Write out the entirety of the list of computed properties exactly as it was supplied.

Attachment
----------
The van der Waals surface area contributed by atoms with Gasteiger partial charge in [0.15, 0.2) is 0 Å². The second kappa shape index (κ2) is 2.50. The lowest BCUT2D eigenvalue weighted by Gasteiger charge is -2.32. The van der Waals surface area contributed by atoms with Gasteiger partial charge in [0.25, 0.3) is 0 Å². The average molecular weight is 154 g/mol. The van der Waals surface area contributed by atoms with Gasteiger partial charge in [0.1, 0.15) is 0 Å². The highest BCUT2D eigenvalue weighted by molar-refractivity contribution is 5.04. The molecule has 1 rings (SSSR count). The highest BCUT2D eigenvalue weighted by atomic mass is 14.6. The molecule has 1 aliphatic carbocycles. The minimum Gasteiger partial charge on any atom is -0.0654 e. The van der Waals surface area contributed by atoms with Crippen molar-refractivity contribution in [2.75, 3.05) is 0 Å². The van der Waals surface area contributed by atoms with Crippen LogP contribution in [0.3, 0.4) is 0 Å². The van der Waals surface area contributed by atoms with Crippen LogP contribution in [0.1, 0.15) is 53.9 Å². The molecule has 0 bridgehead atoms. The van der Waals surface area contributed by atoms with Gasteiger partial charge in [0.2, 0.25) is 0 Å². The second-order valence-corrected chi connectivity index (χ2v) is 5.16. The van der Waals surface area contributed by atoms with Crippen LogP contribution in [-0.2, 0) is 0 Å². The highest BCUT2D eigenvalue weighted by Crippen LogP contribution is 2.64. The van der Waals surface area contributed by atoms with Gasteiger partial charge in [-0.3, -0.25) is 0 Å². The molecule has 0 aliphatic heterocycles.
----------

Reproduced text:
The van der Waals surface area contributed by atoms with Gasteiger partial charge in [0.15, 0.2) is 0 Å². The second kappa shape index (κ2) is 2.50. The lowest BCUT2D eigenvalue weighted by Gasteiger charge is -2.32. The van der Waals surface area contributed by atoms with Gasteiger partial charge in [0.25, 0.3) is 0 Å². The average molecular weight is 154 g/mol. The van der Waals surface area contributed by atoms with Gasteiger partial charge in [0.1, 0.15) is 0 Å². The highest BCUT2D eigenvalue weighted by molar-refractivity contribution is 5.04. The molecule has 1 rings (SSSR count). The highest BCUT2D eigenvalue weighted by atomic mass is 14.6. The molecule has 1 aliphatic carbocycles. The minimum Gasteiger partial charge on any atom is -0.0654 e. The van der Waals surface area contributed by atoms with Crippen molar-refractivity contribution in [2.75, 3.05) is 0 Å². The van der Waals surface area contributed by atoms with Crippen LogP contribution in [0.3, 0.4) is 0 Å². The van der Waals surface area contributed by atoms with Crippen LogP contribution in [0.1, 0.15) is 53.9 Å². The molecule has 0 bridgehead atoms. The van der Waals surface area contributed by atoms with Gasteiger partial charge in [0.2, 0.25) is 0 Å². The second-order valence-corrected chi connectivity index (χ2v) is 5.16. The van der Waals surface area contributed by atoms with Crippen LogP contribution in [-0.2, 0) is 0 Å². The highest BCUT2D eigenvalue weighted by Crippen LogP contribution is 2.64. The van der Waals surface area contributed by atoms with Gasteiger partial charge in [-0.3, -0.25) is 0 Å². The molecule has 0 aliphatic heterocycles.